Critique & critic

Washington’s recent efforts towards Africa: are the US late in the African energy race?

The U.S-Africa Business Forum held in Washington last week gathered 50 African leaders as well as US representatives. Heralding Africa as a continent on the rise and a growth market for U.S. businesses, President Obama intended a decisive shift in approach. Behind other world players in engaging with the continent, the latest efforts by the US could still influence the African energy market.

The 3 day summit is the largest event any U.S. president has ever organised with African heads of states and governments. However, it follows similar initiatives by China, Europe and Japan. If engaging with Africa was not a priority of Obama’s first mandate, it now looks more like a concern. As president Obama stated to The Economist: “I think America can be central in moving Africa into the next stage of growth and integrating it into the world economy in a way in which it’s benefiting the people of Africa and it’s not just a source of natural resources”.


Long time considered as a continent mired in conflicts and corruption, Africa’s energetic potential has been relatively neglected by American investors. This may turn out to have been a misjudgement, as the continent is expected to supply 13% of the oil world production by 2015, against 9% in 2009. At 126 billions barrels – as estimated by the US Energy Information Administration – oil reserves today constitute 8% of the global output.

The continent is also a meaningful provider of natural gas, with reserves of 513 bcf, representing 7% of the global supply. The largest African producers of oil are Nigeria, Angola, Libya, Algeria, Egypt, Sudan, Congo, Equatorial Guinea, and Gabon. The top gas producers are Algeria, Egypt, Nigeria, Libya, Equatorial Guinea, Mozambique, Tunisia, South Africa and Cote d’Ivoire.

Aside from the established exploration, new oil deposits have been discovered in countries such as Ghana, Tanzania and Uganda, with prospected fields in other countries including Sierra Leone, Mali and Kenya.The four African members of the Organization of Petroleum Exporting Countries (OPEC) produce around a quarter of the total production of the 12 OPEC members.

Projections show African oil supply growth continuing over the next 25 years, albeit more slowly than it had recently – with forecasted ranges of growth over the period between 0.5 million and 2.0 million b/d. In the recent decade, a similar growth has been observed from the African natural gas supply. Forecasts of gas supply growth are markedly stronger than for oil, with supply possibly doubling to about 15 tcf by 2035.

This potential opportunity has not escaped China, second largest consumer of oil in the world, after the United States. China uses around 7 million barrels of oil a day where the U.S. consumes 20 million barrels. Last year, its imports of petroleum exceeded those of the U.S.

China’s share is increasing with the rise of its middle class. Today only 2% of Chinese people have a car, with foreign automakers stepping up their investments to win market share in the world’s second largest economy. Actual and expected demands drive Chinese government to secure energy supplies.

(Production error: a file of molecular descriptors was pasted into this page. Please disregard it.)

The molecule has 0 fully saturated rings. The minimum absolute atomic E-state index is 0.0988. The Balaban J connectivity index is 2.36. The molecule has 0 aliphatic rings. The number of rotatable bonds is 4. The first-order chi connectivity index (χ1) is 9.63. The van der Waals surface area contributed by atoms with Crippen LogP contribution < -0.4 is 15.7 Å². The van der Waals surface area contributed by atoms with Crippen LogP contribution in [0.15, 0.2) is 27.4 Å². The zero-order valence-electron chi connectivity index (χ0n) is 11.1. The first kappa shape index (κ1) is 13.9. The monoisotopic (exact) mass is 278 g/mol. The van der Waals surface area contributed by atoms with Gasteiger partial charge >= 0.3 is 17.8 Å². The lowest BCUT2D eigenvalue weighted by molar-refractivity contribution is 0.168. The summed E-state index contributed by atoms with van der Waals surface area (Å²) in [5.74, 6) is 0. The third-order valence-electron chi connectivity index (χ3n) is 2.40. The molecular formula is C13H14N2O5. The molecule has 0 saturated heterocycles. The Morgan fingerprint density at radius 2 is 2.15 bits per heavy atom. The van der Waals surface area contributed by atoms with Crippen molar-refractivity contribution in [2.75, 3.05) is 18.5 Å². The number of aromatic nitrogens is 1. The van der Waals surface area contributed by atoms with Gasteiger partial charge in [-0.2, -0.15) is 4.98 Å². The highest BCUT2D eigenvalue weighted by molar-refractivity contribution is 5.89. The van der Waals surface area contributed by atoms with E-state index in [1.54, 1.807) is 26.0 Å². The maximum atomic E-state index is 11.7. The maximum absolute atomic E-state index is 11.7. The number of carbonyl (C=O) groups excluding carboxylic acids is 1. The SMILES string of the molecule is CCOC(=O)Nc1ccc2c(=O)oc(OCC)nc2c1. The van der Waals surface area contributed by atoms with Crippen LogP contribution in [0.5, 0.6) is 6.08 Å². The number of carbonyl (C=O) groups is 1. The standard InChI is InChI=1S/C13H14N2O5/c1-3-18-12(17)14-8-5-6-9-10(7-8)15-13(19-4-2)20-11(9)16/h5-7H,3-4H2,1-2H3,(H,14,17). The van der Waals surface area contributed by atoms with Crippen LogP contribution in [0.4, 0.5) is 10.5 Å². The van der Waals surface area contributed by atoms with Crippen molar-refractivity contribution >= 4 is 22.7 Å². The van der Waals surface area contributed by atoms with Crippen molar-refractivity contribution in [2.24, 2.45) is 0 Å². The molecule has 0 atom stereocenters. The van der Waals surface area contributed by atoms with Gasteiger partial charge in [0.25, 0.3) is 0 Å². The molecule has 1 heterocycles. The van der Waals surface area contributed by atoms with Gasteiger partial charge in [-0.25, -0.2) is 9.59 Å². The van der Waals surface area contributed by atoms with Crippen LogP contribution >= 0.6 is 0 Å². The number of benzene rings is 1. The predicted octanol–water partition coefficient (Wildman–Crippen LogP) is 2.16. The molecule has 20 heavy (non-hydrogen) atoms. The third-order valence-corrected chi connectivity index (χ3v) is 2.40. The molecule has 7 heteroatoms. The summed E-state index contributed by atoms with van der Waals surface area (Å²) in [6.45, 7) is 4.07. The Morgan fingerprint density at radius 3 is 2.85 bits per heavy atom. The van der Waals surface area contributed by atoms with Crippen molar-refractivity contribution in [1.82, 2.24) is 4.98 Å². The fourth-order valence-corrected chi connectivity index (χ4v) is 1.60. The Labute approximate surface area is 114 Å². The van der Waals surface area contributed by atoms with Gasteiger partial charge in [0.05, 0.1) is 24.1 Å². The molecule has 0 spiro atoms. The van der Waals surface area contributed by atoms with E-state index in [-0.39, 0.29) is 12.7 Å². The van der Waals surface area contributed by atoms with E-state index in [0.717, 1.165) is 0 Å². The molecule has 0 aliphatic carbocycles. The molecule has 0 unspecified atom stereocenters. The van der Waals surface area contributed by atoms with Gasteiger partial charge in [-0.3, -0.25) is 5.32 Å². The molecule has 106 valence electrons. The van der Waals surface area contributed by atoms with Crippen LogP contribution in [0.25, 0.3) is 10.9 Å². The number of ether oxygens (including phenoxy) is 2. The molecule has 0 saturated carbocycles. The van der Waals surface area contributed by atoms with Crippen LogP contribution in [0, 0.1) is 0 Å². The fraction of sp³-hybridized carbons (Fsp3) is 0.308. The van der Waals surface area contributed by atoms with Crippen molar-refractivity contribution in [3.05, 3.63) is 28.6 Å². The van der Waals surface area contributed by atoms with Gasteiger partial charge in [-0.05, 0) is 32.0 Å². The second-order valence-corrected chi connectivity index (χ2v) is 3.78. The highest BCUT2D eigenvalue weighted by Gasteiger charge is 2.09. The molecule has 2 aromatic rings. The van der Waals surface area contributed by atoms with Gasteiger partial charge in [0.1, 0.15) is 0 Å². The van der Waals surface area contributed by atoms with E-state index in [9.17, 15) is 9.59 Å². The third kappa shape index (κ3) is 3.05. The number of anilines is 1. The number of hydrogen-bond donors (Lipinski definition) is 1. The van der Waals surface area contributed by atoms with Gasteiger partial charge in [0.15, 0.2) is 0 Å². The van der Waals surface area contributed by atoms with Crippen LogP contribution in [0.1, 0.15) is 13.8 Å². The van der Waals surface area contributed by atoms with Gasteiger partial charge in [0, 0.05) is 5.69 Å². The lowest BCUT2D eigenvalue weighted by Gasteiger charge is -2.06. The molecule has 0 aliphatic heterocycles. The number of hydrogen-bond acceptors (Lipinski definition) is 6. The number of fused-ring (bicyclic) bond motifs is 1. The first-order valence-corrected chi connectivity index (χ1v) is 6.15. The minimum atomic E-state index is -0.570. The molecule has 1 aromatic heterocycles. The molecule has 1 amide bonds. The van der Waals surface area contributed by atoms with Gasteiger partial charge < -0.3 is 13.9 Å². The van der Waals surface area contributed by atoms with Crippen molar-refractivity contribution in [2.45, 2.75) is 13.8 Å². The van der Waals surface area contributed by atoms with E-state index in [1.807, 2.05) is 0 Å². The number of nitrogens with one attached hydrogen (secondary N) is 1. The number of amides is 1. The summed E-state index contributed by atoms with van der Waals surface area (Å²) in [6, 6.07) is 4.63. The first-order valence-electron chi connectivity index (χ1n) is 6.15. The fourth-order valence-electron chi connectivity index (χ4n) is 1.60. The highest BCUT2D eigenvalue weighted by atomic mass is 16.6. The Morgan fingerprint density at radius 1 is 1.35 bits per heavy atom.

In 2013, Chinese-African trade surpassed $200 billion for the first time, making China Africa’s biggest trading partner. China is today receiving 28% of its oil imports from Africa, a figure due to grow in the future. For instance, 65% of the Sudanese oil production goes to China and provides for 7% of its total oil importation.

Sudan is not the only African energy exporter where China is willing to secure an influence, as proved by the $2 billion Chinese long term loan signed with Angola, second largest African oil producer. Similar agreements are being signed or discussed in Chad, Nigeria, Sudan, Ethiopia and Uganda, all oil or gas suppliers.


Despite the attractive prospects, these investments are not without risks. A large number of African conflicts are over natural resources and have caused major loss to big companies. There have been setbacks, most notably in Libya and Sudan. According to information provided by the Chinese Ministry of Trade earlier in the year, $18 billion investments in Libya disappeared following the military intervention.

Last year, the Far Eastern Economic Review highlighted the increasingly important role of energy security in the Sino-U.S. relations, causing friction on regional issues. In a Wikileaks cable, State Department’s Johnnie Carson provided an unvarnished U.S. perspective: “China is a very aggressive and pernicious economic competitor with no morals”. Perhaps it is no surprise that human rights were at the heart of the African American Summit speeches. 

Although the U.S. is late in engaging with Africa, its effort at improving local life conditions may also facilitate and secure energy trades. America, who is expected to be the top oil producer ahead of Russia and Saudi Arabia by 2015, is heavily relying on shale gas to maintain its leading position. U.S. energy self-sufficiency is however not a reason to neglect Africa, a view seemingly shared by Obama’s administration.


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